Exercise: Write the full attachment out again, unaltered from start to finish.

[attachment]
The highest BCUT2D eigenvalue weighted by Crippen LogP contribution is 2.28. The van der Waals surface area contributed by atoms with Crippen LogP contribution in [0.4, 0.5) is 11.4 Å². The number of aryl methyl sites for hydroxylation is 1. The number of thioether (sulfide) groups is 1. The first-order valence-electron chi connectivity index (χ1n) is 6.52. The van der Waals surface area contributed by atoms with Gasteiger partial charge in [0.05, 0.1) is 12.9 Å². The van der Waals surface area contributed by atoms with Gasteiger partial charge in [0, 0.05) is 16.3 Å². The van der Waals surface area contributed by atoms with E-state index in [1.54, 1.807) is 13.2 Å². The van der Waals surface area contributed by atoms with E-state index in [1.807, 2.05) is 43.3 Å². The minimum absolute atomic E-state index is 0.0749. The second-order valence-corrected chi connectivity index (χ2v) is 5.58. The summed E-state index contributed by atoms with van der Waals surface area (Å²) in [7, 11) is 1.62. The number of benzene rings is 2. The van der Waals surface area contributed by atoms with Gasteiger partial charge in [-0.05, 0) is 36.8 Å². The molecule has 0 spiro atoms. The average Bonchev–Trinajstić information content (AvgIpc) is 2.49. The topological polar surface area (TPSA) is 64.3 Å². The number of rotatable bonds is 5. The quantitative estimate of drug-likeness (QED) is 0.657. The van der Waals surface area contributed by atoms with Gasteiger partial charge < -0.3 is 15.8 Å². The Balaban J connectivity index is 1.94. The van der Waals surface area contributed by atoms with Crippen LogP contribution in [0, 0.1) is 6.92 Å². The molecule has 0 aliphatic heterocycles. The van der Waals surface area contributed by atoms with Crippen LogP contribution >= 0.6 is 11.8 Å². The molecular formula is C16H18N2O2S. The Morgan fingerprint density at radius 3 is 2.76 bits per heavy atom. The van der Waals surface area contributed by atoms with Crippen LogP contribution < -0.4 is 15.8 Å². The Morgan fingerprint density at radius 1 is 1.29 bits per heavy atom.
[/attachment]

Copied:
The highest BCUT2D eigenvalue weighted by Crippen LogP contribution is 2.28. The van der Waals surface area contributed by atoms with Crippen LogP contribution in [0.4, 0.5) is 11.4 Å². The number of aryl methyl sites for hydroxylation is 1. The number of thioether (sulfide) groups is 1. The first-order valence-electron chi connectivity index (χ1n) is 6.52. The van der Waals surface area contributed by atoms with Gasteiger partial charge in [0.05, 0.1) is 12.9 Å². The van der Waals surface area contributed by atoms with Gasteiger partial charge in [0, 0.05) is 16.3 Å². The van der Waals surface area contributed by atoms with E-state index in [1.54, 1.807) is 13.2 Å². The van der Waals surface area contributed by atoms with E-state index in [1.807, 2.05) is 43.3 Å². The minimum absolute atomic E-state index is 0.0749. The second-order valence-corrected chi connectivity index (χ2v) is 5.58. The summed E-state index contributed by atoms with van der Waals surface area (Å²) in [7, 11) is 1.62. The number of benzene rings is 2. The van der Waals surface area contributed by atoms with Gasteiger partial charge in [-0.05, 0) is 36.8 Å². The molecule has 0 spiro atoms. The average Bonchev–Trinajstić information content (AvgIpc) is 2.49. The topological polar surface area (TPSA) is 64.3 Å². The number of rotatable bonds is 5. The quantitative estimate of drug-likeness (QED) is 0.657. The van der Waals surface area contributed by atoms with Gasteiger partial charge < -0.3 is 15.8 Å². The Balaban J connectivity index is 1.94. The van der Waals surface area contributed by atoms with Crippen LogP contribution in [0, 0.1) is 6.92 Å². The molecule has 0 aliphatic heterocycles. The van der Waals surface area contributed by atoms with Crippen LogP contribution >= 0.6 is 11.8 Å². The molecular formula is C16H18N2O2S. The Morgan fingerprint density at radius 3 is 2.76 bits per heavy atom. The van der Waals surface area contributed by atoms with Crippen LogP contribution < -0.4 is 15.8 Å². The Morgan fingerprint density at radius 1 is 1.29 bits per heavy atom.